You know that awkward moment when your best friend asks you what you thought of her book? And you liked it, you really liked it, but the English teacher in you wants to ask, “Are you sure somebody didn’t help you with this?”
Because it’s just that good.
You talk to someone every single day — so much so that your husbands have their eye-rolling synchronized at your antics — and you just never really know what they are capable of do you?
That was me last summer when Sarah released the first edition of Teaching from Rest. My feelings were a combination of proud and awestruck, and I wasn’t the least bit surprised when Classical Academic Press contacted her to publish the print version (though I may have squealed like I was).
That print version is on the shelves, and I am supposed to be writing a review. But now I’ve totally blown my objectivity and can’t gush without you rolling your eyes, so instead I’m going to tell you a little-known secret about this book.
Read the rest at https://edsnapshots.com/bringyourbasket/
When I was a kid my two favorite things to make where, drawings of the Rice Krispie characters and to create paper balls. When I say paper balls, I don’t mean that I just crumbled a piece of paper into a ball, that would be kind of lame, and not worth writing about. I mean that I soaked strips of paper in water, and carefully laid each piece over the last, forming a 3D paper ball.
While I continued to enjoy art and creating, my confidence in my ability waned, as it does for most students starting at around 3rd grade. I began to believe that I couldn’t draw, and thus, I couldn’t draw. It’s funny how when we tell ourselves enough times that we can’t do something, eventually it becomes true.
While in college, during my sophomore review, the nerve wracking time when you stand in front of a group of professors with your artwork, and they tell you if you’re good enough to continue with your major. One of the professors commented that my drawings were a bit “grungy and messy.” But she didn’t stop there, she continued, why don’t you pay attention to your style, and your voice as an artist, work to bring more of that into your work.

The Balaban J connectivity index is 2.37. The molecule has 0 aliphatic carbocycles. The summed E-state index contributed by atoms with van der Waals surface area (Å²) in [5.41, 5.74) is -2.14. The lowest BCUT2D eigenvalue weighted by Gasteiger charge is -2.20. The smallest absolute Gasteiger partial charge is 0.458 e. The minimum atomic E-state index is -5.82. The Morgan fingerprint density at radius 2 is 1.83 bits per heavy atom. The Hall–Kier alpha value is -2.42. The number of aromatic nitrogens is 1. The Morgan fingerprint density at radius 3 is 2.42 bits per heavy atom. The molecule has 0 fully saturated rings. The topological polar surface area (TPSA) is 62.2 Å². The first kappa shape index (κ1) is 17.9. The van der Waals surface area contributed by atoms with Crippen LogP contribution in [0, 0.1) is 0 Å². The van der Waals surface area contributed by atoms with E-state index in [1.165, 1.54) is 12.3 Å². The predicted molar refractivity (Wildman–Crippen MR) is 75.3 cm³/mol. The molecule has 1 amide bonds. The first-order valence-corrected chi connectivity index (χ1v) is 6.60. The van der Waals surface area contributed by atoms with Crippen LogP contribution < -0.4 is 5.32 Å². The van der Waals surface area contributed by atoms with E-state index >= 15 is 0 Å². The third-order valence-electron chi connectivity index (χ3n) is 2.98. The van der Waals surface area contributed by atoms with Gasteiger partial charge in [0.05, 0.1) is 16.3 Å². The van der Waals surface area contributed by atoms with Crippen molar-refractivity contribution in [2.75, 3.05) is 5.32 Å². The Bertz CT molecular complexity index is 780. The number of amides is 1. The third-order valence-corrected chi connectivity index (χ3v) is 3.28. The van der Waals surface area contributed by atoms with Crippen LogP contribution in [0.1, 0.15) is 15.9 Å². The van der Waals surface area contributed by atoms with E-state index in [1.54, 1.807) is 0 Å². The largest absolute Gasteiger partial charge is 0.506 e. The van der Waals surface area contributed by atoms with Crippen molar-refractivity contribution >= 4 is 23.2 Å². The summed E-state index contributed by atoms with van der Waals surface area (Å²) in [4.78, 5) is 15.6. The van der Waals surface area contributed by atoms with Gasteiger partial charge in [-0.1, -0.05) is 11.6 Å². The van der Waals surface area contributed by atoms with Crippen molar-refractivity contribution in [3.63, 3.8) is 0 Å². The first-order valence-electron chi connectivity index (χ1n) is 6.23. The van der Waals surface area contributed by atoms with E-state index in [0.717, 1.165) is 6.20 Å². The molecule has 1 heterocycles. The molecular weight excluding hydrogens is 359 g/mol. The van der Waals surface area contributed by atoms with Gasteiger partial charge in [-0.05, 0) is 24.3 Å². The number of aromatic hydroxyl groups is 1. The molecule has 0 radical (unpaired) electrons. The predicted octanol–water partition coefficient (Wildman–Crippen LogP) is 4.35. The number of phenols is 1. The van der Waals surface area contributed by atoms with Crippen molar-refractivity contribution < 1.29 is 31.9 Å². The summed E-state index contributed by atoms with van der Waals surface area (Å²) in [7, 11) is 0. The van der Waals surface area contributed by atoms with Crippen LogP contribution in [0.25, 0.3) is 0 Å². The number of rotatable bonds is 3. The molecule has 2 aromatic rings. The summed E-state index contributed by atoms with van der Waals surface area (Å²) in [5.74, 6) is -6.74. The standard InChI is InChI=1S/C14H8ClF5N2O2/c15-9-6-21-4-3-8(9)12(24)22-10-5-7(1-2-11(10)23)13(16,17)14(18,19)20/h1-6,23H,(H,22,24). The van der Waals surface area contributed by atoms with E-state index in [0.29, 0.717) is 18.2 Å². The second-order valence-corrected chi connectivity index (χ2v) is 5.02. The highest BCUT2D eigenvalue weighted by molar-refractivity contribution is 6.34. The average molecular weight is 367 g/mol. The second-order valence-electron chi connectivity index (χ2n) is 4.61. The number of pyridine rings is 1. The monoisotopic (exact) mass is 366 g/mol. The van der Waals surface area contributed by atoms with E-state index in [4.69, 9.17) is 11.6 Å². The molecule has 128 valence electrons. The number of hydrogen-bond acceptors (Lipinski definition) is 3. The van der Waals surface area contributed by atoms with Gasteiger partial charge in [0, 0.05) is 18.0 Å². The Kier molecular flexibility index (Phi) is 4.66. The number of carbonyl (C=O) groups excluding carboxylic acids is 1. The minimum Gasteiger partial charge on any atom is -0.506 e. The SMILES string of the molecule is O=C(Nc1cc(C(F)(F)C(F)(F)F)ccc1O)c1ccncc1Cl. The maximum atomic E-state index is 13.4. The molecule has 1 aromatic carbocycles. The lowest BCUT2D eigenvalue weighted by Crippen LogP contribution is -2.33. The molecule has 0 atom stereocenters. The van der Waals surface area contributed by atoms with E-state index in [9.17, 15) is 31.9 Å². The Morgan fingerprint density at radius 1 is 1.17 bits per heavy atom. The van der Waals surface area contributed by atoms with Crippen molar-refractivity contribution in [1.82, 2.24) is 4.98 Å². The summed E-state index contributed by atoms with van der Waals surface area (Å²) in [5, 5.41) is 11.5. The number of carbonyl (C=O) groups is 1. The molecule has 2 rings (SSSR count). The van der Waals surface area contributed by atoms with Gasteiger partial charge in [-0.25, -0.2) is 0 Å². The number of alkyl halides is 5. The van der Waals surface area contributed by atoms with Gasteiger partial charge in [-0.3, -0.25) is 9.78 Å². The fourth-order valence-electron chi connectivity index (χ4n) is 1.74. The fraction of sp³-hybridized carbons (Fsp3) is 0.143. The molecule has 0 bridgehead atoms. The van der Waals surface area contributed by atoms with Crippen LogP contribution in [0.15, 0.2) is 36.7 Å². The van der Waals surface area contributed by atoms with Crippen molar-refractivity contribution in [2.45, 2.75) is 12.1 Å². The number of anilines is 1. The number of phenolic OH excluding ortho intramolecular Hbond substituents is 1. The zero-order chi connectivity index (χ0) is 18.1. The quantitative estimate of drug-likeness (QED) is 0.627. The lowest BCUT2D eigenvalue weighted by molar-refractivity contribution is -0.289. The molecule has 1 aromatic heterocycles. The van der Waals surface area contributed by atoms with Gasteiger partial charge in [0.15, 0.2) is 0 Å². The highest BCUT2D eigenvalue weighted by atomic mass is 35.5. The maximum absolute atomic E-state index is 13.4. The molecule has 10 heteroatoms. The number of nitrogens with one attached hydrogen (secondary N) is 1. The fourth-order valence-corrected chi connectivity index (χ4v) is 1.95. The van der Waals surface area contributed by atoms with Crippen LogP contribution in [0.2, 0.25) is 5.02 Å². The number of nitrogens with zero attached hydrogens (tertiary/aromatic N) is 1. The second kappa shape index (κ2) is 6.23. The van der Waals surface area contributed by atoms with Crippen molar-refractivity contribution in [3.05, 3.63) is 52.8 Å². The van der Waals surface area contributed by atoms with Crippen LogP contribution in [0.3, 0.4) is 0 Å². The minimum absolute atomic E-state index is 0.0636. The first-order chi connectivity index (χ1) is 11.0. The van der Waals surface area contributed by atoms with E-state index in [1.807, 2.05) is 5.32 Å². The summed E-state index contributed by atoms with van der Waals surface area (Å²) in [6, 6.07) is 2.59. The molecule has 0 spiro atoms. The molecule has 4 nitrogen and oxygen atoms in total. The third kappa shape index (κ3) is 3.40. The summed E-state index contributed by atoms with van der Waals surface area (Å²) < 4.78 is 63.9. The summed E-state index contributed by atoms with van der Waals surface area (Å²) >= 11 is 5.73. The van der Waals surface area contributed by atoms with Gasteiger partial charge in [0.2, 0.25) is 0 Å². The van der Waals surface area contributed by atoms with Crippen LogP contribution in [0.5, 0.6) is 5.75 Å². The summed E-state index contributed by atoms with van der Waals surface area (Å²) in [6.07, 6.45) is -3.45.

That advice always stayed with me. Because in that moment I knew two things, one, I’d passed and didn’t have to change my major, and two I realized that I could have a voice as an artist, and I remembered that young girl that “invented” paper balls, and I went in search for her.
Read more at http://theunstandardizedstandard.com/2016/06/15/art-and-art-history-curriculum-done-for-you/
The role of recitation and memorization has taken on a deeply personal role for me as a homeschool mom over the last several years. I first began to consider recitation while studying various homeschool methods as a new homeschool mom.
I could see the value of memorization in education, but it didn’t feel like a good fit for my son. His memory was terrible. My daughter on the other hand remembered everything she heard or saw. I figured that memory was something you were either good at or you were not. I decided not to waste my son’s time with recitation since he wasn’t good at it.
Fast forward a few years down the road, and it wasn’t just memorization that seemed to trip up my son. When he couldn’t quite get a handle on reading we gave him time as many suggested. As time went on reading still wasn’t happening. We discovered that he is dyslexic.
Listen or read more at https://taravos.wordpress.com/2016/04/19/memorizations-role-in-our-home/
Anytime you write a book there are bound to be misconceptions. Write a book on homeschool planning and there are SURE to be misconceptions.
After all, the Internet is filled will homeschooling moms, each one an expert on their own home and their own children — as well they should be! These moms have their own ideas of what works and what doesn’t, and they are all exactly right for their families.
Which is why I wrote Plan Your Year: Homeschool Planning for Purpose and Peace with multiple disclaimers that my way is not the only way and there are thousands of way to plan. That is why I put in the samples folder, included the audio and all those links to blog articles, for the reader to see that others do it differently than I do and that is awesome.
Having said that, though, I am about to make a bold assertion and that is this: you need a prepared curriculum.
Listen to the rest or read it at http://edsnapshots.com/homeschool-planning-prepared-curriculum/